The direction of the passage is eastwards pointing almost direct to the butt of the new rifle range. At present it is a puzzle - very large for an outlet drain - small for an underground passage."

There seems little doubt that the passage described by Mr. Winder is part of the same one opened in March, 1924.

By the kindness of Mr. A. Smith Denton, Agent for the Duke of Norfolk's Sheffield Estates, I am able to give a plan showing the Manor buildings in relation to the recently found passage. The point at which the new sewer cuts across the passage is 53 yards to the east of the Manor building, and at this point the bottom of the passage is 8ft. 9 ins. below the roadway.

The passage averages 4 ft. 6ins. in height and 1 ft. 9 ins. in width. The bottom is formed with flat stones or flags and the top is covered with similar stones. The side walls are built of flat-bedded stones, not chiselled or dressed, and all the joints are solidly filled with clay. The ground above the passage showed distinct evidence of the trench which was cut when the passage was formed.

The regularity of the cutting and the character of the stonework suggest that the passage was constructed in comparatively modern times. The foreman engaged upon the new sewer agreed with the view that the passage was similar in construction to that of the rubble sewers which were formerly usual in Sheffield.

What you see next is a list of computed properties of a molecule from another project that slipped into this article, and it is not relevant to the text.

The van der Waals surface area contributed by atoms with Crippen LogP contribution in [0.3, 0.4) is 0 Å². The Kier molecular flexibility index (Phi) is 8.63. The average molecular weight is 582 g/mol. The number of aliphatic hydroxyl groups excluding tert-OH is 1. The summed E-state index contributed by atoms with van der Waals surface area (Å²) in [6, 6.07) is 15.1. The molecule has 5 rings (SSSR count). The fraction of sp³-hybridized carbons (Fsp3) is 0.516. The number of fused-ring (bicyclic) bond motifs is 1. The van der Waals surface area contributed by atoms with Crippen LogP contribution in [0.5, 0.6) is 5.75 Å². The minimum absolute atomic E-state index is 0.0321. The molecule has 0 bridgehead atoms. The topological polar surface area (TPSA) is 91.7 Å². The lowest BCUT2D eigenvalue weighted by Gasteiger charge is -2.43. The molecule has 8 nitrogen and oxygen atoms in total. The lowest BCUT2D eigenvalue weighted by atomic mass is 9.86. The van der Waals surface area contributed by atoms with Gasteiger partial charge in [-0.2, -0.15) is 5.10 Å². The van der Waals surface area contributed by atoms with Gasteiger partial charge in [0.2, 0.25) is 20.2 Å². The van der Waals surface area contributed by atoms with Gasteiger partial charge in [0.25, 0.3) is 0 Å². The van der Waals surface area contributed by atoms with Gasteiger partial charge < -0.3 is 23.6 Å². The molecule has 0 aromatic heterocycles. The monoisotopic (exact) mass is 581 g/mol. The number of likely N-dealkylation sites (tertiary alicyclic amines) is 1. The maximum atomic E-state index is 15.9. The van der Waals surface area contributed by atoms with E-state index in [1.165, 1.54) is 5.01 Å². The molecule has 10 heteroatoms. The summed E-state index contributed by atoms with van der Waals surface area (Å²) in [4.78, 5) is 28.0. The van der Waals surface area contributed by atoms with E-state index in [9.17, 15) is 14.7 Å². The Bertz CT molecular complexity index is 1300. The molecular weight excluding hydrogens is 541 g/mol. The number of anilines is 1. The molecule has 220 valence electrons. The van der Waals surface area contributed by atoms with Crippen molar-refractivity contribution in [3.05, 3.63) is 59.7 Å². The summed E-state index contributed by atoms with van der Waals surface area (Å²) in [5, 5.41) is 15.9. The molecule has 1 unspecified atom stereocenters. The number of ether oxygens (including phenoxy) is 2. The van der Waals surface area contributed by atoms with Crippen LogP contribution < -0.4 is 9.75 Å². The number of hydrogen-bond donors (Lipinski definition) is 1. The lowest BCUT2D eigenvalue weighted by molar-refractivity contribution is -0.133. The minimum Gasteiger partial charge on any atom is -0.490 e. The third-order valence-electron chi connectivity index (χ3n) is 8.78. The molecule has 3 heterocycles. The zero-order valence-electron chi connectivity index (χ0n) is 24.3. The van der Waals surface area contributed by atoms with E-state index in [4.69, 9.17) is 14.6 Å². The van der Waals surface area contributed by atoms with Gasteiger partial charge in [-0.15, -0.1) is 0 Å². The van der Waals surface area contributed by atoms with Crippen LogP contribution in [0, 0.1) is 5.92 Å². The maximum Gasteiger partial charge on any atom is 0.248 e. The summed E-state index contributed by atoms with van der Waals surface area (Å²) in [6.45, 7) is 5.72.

It must be remembered that the Manor buildings were far many years divided into cottages, and it seems probable that this passage was the drain or sewer which served them. Some, at least, of the cellars in the eastern part of the building, with which the passage is said to communicate, are of comparatively recent construction, and were not part of the original building, but formed part of the cottages.

The passage has a regular fall towards the east. It extends about 10 yards towards the west from the point where the new sewer cuts through it, and 39 yards towards the east. It is blocked at both ends. The land falls rapidly towards the east, and unless the gradient dips considerably immediately after the present blocked end is passed, the passage would soon have an open outlet on the hillside.

Mr. Thomas Winder recollects seeing an outlet in the hillside and believes the side stones of the passage he saw were bedded in clay.